Grain consumption is a fact of life for many African pastoralists. This is not an original insight, but it is an increasingly important one as we become more aware of the interaction between pastoralism and cultivation throughout Africa. This awareness has partly resulted from seeing the strategies adopted by pastoralists during times of drought. Drought reduces milk yields, causes the quality of cattle to decline and leads to low cattle prices as pastoralists sell off cattle to meet basic needs. If no other options are open, this can lead to asset stripping with herds being reduced to unsustainable levels.
Cereal banks have been tried in several areas in response to market failures that cause inadequate food security for herders (Fowler and Moorehead 1992). Whether such interventions are ultimately sustainable or more effective than current systems involving cereal traders is open to question (Berg and Kent 1991).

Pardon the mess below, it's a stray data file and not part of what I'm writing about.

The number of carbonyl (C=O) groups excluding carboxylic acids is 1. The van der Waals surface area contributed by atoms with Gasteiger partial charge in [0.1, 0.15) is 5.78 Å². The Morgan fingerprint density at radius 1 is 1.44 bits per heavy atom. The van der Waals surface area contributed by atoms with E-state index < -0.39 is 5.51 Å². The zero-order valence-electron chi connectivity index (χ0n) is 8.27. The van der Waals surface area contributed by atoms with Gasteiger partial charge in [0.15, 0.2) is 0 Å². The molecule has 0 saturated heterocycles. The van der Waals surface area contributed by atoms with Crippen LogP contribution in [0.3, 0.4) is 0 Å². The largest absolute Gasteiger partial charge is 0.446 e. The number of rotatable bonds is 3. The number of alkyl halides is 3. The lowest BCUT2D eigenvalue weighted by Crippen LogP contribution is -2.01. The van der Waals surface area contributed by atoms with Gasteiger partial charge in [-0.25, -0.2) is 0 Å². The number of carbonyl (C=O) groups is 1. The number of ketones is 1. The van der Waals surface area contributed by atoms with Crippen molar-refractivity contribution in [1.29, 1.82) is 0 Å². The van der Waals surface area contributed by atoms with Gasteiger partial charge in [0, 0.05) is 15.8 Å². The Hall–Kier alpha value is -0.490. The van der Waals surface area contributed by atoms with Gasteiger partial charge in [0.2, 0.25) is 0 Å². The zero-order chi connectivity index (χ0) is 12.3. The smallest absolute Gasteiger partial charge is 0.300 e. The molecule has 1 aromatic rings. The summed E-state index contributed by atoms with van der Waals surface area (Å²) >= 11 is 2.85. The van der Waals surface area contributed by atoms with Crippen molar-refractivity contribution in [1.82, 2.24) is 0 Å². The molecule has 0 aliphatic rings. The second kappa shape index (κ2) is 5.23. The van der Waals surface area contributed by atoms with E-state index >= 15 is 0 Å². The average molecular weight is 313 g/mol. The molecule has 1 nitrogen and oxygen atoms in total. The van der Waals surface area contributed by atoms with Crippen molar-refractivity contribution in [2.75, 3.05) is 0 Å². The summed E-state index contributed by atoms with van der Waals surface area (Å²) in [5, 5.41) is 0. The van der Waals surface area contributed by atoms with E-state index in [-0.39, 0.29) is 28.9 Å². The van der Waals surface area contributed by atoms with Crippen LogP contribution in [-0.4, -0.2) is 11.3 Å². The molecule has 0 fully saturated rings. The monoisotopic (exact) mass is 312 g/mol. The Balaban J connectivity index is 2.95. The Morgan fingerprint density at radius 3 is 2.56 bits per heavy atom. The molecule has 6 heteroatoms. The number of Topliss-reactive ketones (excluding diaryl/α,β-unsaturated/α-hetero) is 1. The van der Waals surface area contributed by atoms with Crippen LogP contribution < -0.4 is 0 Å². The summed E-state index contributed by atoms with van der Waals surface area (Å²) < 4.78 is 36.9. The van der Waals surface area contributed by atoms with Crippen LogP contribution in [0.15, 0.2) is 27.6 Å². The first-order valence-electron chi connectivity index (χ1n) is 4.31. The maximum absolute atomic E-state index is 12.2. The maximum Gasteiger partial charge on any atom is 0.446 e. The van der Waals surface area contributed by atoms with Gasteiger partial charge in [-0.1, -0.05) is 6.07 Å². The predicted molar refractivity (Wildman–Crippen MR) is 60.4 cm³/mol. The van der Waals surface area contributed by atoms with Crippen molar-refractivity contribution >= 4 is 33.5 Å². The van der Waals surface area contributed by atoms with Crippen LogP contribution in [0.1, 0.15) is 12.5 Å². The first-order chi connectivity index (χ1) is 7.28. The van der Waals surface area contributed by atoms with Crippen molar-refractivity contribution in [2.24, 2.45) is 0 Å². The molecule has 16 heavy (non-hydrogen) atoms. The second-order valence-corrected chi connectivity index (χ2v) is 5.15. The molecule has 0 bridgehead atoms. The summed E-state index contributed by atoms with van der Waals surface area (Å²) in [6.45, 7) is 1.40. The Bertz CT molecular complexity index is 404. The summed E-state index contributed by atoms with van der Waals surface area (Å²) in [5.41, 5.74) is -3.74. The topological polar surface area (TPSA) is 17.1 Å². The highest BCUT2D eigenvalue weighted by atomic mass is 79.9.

For some pastoral communities cultivation of cereals and other crops offers a valve to release the pressure of environmental stress, provided that harvests can be stored effectively. Appropriate local storage facilities are therefore an important component of food security policy amongst pastoralists. While there are descriptions of pastoralists engaged in cultivation, post-harvest aspects have largely been over-looked.
To illustrate the importance of grain storage amongst some pastoralist groups examples from the Borana in Ethiopia and the FulBe in Nigeria are outlined. These examples exhibit the importance of storage systems to pastoralists in different circumstances but also highlight the view that there are no fixed solutions appropriate for all cases.